The analysts have been quite brutal at times with their assessments of endpoint suites, noting the frequent and pervasive protection failures. Like many enterprises, they’ve lost faith in host-based agents blocking malware attacks. Consequently, they have increasingly advocated adding “detect & react” features to the suites, such as endpoint detection and response (EDR). Likewise, they have advocated integrations with cloud or network sandboxes and various “detect & react” tools not resident on the endpoints.
Conceptually, defense in depth sounds great. But, the enterprise has to pay the compensation for all of those people using those other elements. More needs to be reported about the incident volumes of all of the different elements and how the correspond with one another. How would a major improvement in endpoint compromise prevention, for example, impact each of those different elements? More needs to be reported on labor actuals. How could one quantify that improved endpoint compromise prevention if there’s no labor breakdown structure to show the impact on the single greatest enterprise cost: labor? Qualitatively, one can say that the labor for most of the other elements depends greatly on what happens at the endpoint.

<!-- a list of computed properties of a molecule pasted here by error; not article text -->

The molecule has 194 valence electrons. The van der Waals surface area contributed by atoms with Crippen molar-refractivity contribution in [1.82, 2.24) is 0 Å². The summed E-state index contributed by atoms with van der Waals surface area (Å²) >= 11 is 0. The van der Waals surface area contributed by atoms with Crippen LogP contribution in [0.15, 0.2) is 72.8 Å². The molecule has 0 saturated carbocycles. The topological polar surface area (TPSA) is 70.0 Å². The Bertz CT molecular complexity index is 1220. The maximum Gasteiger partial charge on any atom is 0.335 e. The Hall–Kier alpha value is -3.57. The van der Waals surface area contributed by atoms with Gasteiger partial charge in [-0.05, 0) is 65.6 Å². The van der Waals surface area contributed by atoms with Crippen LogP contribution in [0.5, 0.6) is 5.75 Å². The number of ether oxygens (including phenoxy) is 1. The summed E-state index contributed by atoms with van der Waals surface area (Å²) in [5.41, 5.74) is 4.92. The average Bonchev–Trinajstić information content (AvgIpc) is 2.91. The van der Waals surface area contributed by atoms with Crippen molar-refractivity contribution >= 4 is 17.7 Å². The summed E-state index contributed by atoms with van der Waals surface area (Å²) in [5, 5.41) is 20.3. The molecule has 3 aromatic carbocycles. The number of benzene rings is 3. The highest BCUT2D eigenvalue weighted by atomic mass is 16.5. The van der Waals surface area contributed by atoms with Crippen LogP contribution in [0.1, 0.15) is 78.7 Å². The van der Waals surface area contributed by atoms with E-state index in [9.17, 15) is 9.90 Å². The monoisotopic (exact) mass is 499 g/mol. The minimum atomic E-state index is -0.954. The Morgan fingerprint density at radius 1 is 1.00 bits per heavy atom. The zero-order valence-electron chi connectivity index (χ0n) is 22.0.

Remedy - Some Analysts say ‘Don’t Rely Solely on your Vendor’s Endpoint Suite’
Alright, you’re currently licensing something for the next year or more, or whatever. But, you need better protection. And, your IT/Sec-Ops are overwhelmed. You need relief now! The answer is simple. Add another agent that demonstrable adds far better protection that requires very little overhead in terms of footprint, administration, and overall operations. Some analysts have been advocating for years that the enterprise not wait for the endpoint suites to catch up to next-generation protection tools. BTW, since the consolidation of endpoint tools into all-in-one agents, cloud-based administration and security information event management (SIEM) have altered the dynamics considerably. Adding another agent isn’t the headache it was.
AppGuard is just such a tool. Check out this blog post “Endpoint Protection: Operations Impact is just as Important as Blocking Malware”. Once deployed, ‘listen for what to leave out’. How many different and tedious endpoint suite features can be disabled? What other tools can be removed? What personnel groups are freed to work other problems? All this becomes possible because AppGuard blocks all types of malware attacks in real-time, at the endpoint, without needing any help from analysts in a security operations center. It’s as close to ‘set and forget’ endpoint protection as one dare hope to see in the real world where endpoints change weekly.
Apathy throughout the electorate explains why so many voters equate ‘caring more’ with ‘spending more’ or that ‘more is better’. Enterprise Sec-Ops costs have been growing every year for a decade. The status quo is a quagmire. CISO’s must be afforded the flexibility to experiment and explore different approaches. Focus on tools upstream from other layers. A tool such as AppGuard can enable an enterprise to scale back many of the different investments/layers that have accumulated over the years.